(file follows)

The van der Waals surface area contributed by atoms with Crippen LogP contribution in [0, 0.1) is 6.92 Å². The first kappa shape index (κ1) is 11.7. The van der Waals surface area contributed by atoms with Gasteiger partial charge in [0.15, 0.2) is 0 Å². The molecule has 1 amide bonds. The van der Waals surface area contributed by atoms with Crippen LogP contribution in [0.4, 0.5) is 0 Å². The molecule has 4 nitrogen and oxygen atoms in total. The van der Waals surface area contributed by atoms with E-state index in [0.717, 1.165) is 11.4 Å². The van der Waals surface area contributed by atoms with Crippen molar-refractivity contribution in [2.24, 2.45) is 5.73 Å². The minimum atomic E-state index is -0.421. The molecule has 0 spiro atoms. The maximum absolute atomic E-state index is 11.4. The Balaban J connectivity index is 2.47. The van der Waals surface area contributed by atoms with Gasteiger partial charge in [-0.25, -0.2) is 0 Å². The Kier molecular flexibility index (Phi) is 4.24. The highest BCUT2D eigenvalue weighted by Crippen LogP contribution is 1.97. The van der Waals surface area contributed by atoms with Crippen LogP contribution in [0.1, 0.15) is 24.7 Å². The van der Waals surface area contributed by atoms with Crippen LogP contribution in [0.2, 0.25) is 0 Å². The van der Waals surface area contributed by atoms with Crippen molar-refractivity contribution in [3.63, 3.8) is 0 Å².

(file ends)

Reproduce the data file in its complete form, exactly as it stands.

The van der Waals surface area contributed by atoms with Crippen LogP contribution in [0, 0.1) is 6.92 Å². The first kappa shape index (κ1) is 11.7. The van der Waals surface area contributed by atoms with Gasteiger partial charge in [0.15, 0.2) is 0 Å². The molecule has 1 amide bonds. The van der Waals surface area contributed by atoms with Crippen LogP contribution in [0.4, 0.5) is 0 Å². The molecule has 4 nitrogen and oxygen atoms in total. The van der Waals surface area contributed by atoms with E-state index in [0.717, 1.165) is 11.4 Å². The van der Waals surface area contributed by atoms with Crippen molar-refractivity contribution in [2.24, 2.45) is 5.73 Å². The minimum atomic E-state index is -0.421. The molecule has 0 spiro atoms. The maximum absolute atomic E-state index is 11.4. The Balaban J connectivity index is 2.47. The van der Waals surface area contributed by atoms with Gasteiger partial charge in [-0.25, -0.2) is 0 Å². The Kier molecular flexibility index (Phi) is 4.24. The highest BCUT2D eigenvalue weighted by Crippen LogP contribution is 1.97. The van der Waals surface area contributed by atoms with Crippen LogP contribution in [0.1, 0.15) is 24.7 Å². The van der Waals surface area contributed by atoms with Crippen LogP contribution in [0.2, 0.25) is 0 Å². The van der Waals surface area contributed by atoms with Crippen molar-refractivity contribution in [3.63, 3.8) is 0 Å².